Westmoreland County will have fewer judges
By Paul Peirce
Published: Thursday, May 9, 2013, 7:39 p.m.
The state Supreme Court Thursday formally approved a plan to reduce the number of district judges in Westmoreland County from 17 to 16, starting in 2018.
The court approved a proposal recommended last year by a panel of Westmoreland County officials, judges and district judges that will eliminate Unity Township District Judge Michael Mahady's current district, effective Jan. 1, 2018.
The plan was suggested to reduce costs but was opposed by officials in all three municipalities covered by Mahady — the City of Latrobe, Unity Township, and Youngstown Borough.
Those municipalities unsuccessfully asked the county to reconsider its plan, citing an increasing volume of cases at Mahady's office, the district's size and increasing population, plus the convenience of the centralized office.
Mahady's office along Route 981 between Latrobe and Route 30 covers a region of central Westmoreland County with a population of 31,270, or about 9 percent of the county's total population. The office serves a retail-trade area of more than 50,000 people.
Under the new redistricting plan, cases from Latrobe will be handled by Derry Township District Judge Mark Bilik. Cases from the Unity voting districts of Baggaley, Beatty, Dorothy, Gravel Hill, Lloydsville, Pleasant Unity, Roble and Whitney will be heard before Ligonier District Judge Denise Snyder Thiel, under the order.
Hempfield District Judge James Falcon's office, just outside of Youngwood, will handle cases from the Unity voting districts of Crabtree, Denison, Kuhn, Marguerite and Mutual.
Under the plan, cases in the municipalities of Donegal Township and Donegal Borough, which are now under Thiel's jurisdiction, will be heard by Mt. Pleasant District Judge Roger Eckels.
Cases in New Stanton Borough and the New Stanton voting district of Hempfield Township, which are now under Falcon's jurisdiction, will be transferred to the office of Scottdale District Judge Chuck Moore.
Court administrator Paul Kuntz has said the state Supreme Court wanted counties to cut the number of district judges' offices by 10 percent.
Mahady will reach the mandatory retirement age of 70 in 2017. His office would close after he retires.
For many years, Latrobe had its own district judge, but the Pennsylvania Supreme Court in 1992 ordered the office of District Judge Angelo Caruso in Latrobe to merge with Mahady's office.
The Supreme Court was acting on a recommendation of then-President Judge Charles Marker, who cited a reduced case load in the Latrobe office as a reason for that consolidation.
Latrobe appealed that order to county officials, but also to no avail. Caruso's office was closed in January 1998.
Paul Peirce is a staff writer for Trib Total Media. He can be reached at 724-850-2860 or firstname.lastname@example.org.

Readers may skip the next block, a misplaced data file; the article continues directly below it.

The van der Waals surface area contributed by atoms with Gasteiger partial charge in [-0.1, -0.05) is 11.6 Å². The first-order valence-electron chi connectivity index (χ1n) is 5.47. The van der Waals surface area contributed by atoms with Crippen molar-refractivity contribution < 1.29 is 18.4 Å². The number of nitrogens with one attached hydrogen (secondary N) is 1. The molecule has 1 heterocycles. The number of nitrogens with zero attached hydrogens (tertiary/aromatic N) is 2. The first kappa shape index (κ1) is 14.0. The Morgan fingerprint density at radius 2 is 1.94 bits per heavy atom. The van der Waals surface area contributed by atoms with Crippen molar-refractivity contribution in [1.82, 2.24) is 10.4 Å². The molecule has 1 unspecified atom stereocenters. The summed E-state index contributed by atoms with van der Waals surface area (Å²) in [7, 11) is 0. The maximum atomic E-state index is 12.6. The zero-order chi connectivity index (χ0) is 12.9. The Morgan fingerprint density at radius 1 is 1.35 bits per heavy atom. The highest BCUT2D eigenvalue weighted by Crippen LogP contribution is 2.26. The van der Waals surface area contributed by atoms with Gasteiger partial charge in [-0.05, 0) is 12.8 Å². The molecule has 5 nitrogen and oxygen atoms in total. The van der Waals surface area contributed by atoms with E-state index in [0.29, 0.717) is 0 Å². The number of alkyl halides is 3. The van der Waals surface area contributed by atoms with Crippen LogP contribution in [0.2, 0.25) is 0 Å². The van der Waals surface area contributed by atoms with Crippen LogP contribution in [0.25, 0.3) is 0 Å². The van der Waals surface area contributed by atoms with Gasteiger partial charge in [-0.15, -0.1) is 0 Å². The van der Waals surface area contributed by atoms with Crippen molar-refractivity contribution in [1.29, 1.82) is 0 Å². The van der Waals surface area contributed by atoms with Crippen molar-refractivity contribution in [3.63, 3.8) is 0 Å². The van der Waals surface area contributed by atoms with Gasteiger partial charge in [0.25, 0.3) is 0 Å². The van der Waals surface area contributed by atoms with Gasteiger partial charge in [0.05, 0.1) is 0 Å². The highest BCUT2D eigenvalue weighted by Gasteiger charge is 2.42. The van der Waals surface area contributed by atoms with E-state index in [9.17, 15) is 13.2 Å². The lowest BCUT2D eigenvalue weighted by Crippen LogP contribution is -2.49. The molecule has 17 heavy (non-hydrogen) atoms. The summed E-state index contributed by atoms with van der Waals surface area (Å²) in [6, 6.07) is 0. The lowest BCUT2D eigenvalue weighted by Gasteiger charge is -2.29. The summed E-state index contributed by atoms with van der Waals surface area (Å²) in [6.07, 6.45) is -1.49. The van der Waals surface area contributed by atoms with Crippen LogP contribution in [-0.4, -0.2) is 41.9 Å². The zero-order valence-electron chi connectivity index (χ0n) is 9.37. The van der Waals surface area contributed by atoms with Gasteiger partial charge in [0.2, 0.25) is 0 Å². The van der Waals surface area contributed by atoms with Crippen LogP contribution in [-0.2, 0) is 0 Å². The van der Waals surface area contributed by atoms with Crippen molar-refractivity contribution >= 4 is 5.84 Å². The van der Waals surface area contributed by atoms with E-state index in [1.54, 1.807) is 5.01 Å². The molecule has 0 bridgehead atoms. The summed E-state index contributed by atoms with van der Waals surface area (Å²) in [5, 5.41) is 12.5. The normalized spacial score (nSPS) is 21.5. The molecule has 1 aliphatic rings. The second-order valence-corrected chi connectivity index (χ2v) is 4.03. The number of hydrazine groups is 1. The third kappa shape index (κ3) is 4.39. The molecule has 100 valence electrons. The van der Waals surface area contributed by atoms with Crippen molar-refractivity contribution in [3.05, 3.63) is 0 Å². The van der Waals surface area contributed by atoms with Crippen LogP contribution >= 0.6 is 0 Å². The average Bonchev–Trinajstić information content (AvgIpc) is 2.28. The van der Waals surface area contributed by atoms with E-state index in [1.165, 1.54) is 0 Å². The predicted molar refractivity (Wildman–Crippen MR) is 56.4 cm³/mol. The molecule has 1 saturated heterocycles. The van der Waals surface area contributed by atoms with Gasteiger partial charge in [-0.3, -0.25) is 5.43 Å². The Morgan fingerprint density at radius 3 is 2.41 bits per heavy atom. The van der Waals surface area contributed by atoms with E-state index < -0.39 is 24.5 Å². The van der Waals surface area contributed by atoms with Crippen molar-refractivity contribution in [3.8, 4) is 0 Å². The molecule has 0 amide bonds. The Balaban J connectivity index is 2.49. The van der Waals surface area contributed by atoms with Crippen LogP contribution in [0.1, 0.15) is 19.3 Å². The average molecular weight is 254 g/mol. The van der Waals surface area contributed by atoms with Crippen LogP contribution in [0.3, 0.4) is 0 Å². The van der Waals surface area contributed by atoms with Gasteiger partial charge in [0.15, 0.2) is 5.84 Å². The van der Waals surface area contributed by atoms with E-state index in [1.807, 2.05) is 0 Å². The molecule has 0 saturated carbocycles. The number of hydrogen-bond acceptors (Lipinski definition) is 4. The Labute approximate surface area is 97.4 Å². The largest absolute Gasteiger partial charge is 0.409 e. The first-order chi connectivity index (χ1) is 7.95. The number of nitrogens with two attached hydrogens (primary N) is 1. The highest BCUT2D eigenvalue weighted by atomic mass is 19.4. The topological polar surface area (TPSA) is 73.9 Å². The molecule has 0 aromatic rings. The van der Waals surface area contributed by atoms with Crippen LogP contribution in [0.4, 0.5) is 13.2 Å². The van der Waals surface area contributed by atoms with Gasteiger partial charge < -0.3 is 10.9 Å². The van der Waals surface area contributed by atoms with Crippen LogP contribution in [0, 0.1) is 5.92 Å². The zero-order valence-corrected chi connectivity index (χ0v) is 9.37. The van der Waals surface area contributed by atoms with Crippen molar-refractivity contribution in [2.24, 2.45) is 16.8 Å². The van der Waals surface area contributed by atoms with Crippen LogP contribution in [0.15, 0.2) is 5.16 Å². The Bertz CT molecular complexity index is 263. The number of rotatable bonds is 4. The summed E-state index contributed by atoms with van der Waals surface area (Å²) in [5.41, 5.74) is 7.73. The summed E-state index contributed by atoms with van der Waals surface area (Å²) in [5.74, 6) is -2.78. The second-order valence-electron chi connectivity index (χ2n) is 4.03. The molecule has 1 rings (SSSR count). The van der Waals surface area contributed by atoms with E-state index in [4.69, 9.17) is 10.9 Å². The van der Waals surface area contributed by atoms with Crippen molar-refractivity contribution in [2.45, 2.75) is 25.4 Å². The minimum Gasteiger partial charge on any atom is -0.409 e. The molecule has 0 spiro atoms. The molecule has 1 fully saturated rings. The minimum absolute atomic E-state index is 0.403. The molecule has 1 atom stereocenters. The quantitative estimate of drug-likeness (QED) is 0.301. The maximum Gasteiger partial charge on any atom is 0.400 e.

Show commenting policy
TribLive commenting policy
You are solely responsible for your comments and by using TribLive.com you agree to our Terms of Service.
We moderate comments. Our goal is to provide substantive commentary for a general readership. By screening submissions, we provide a space where readers can share intelligent and informed commentary that enhances the quality of our news and information.
While most comments will be posted if they are on-topic and not abusive, moderating decisions are subjective. We will make them as carefully and consistently as we can. Because of the volume of reader comments, we cannot review individual moderation decisions with readers.
We value thoughtful comments representing a range of views that make their point quickly and politely. We make an effort to protect discussions from repeated comments either by the same reader or different readers.
We follow the same standards for taste as the daily newspaper. A few things we won't tolerate: personal attacks, obscenity, vulgarity, profanity (including expletives and letters followed by dashes), commercial promotion, impersonations, incoherence, proselytizing and SHOUTING. Don't include URLs to Web sites.
We do not edit comments. They are either approved or deleted. We reserve the right to edit a comment that is quoted or excerpted in an article. In this case, we may fix spelling and punctuation.
We welcome strong opinions and criticism of our work, but we don't want comments to become bogged down with discussions of our policies and we will moderate accordingly.
We appreciate it when readers and people quoted in articles or blog posts point out errors of fact or emphasis and will investigate all assertions. But these suggestions should be sent via e-mail. To avoid distracting other readers, we won't publish comments that suggest a correction. Instead, corrections will be made in a blog post or in an article.
- Trafford police arrest woman selling drugs for `shopping money’
- Norvelt to begin new holiday event
- Norvelt EMS hopes to fill an ambulance with toys
- West Overton plans ‘Homestead Holiday’
- Jeannette man accused in assault with tire iron
- Latrobe police install drug take-back box
- Help on deck to help Jeannette deal with Monsour, nearby buildings
- Jeannette alerted to police costs
- Crash closes I-70 lanes for hours
- Pair robs Hempfield pharmacy
- Greensburg inks new deal with police chief